Pepper number 30. Plane number 3.

I have always enjoyed small 'still life' projects and like the idea of having total control over a subject, as a opposed to waiting for the light to change and fending off wild animals.
I also like making things and messing with a sense of scale.
 Paper Jet 2018
When trying to choose a paper plane to photograph, I was reminded of Edward Weston and his quest for the perfect Pepper.
I made 10 paper planes all different shapes and sizes. It wasn't about which plane flew the furthest (although this one did), or which was the hardest one to make (this one was easy). It was about which one made the best image. I just love the simplicity of a simple jet style pattern and the way the folds catch the light.
Yes its just a paper plane, or a Pepper, but there's always more to it than meets the eye..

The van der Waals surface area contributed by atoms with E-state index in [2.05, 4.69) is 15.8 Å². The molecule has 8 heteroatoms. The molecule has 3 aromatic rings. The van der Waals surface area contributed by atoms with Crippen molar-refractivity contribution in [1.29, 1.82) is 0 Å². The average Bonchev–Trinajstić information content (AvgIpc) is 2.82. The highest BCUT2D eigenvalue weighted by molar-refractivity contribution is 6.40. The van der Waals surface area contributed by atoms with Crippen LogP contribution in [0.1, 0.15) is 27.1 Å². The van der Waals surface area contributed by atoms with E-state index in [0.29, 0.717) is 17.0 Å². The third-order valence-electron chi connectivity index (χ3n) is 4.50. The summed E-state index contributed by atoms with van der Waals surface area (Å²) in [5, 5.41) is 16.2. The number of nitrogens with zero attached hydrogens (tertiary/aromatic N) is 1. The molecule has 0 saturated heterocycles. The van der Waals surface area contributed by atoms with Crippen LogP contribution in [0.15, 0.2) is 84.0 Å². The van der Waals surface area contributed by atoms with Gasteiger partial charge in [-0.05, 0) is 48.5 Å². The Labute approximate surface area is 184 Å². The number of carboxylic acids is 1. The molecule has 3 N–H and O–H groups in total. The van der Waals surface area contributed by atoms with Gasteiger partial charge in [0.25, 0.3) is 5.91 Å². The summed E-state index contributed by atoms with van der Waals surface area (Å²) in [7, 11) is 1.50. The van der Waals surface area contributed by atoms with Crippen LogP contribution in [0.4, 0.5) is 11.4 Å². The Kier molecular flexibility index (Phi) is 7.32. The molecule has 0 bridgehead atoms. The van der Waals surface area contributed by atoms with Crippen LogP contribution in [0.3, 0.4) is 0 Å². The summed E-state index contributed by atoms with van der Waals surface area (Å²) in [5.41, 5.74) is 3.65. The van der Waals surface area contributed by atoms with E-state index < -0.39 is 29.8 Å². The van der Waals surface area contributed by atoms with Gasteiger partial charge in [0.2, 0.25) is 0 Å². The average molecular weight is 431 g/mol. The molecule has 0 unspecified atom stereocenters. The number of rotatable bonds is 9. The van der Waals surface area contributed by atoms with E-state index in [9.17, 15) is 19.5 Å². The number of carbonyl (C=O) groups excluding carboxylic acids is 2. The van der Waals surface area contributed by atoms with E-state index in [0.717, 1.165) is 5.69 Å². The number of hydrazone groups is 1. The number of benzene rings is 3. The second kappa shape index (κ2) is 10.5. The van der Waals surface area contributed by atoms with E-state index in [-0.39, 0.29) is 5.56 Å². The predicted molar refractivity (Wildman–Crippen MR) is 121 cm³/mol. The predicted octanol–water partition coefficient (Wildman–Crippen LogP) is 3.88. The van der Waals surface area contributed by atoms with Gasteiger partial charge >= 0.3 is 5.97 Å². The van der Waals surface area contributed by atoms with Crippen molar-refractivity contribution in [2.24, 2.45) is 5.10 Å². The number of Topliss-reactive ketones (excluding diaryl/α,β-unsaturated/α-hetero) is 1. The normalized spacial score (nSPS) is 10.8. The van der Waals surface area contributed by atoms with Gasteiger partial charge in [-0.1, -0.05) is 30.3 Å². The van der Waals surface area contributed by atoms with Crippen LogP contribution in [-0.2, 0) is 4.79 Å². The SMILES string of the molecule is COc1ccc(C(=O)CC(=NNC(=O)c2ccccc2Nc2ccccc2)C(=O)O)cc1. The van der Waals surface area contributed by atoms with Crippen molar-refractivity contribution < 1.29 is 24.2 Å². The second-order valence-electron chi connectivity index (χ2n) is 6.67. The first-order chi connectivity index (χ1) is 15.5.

Pepper #30
It was a bright idea, a perfect relief for the pepper and adding reflecting light to important contours. I still had the pepper which caused me a week’s work, I had decided I could go no further with it, yet something kept me from taking it to the kitchen, the end of all good peppers. I placed it in the funnel, focused with the Zeiss, and knowing just the viewpoint, recognizing a perfect light, made an exposure of six minutes, with but a few moments’ preliminary work, the real preliminary was on in hours passed. I have a great negative, ‒ by far the best!
It is a classic, completely satisfying, ‒ a pepper ‒ but more than a pepper; abstract, in that it is completely outside subject matter. It has no psychological attributes, no human emotions are aroused: this new pepper takes one beyond the world we know in the conscious mind. Edward Weston

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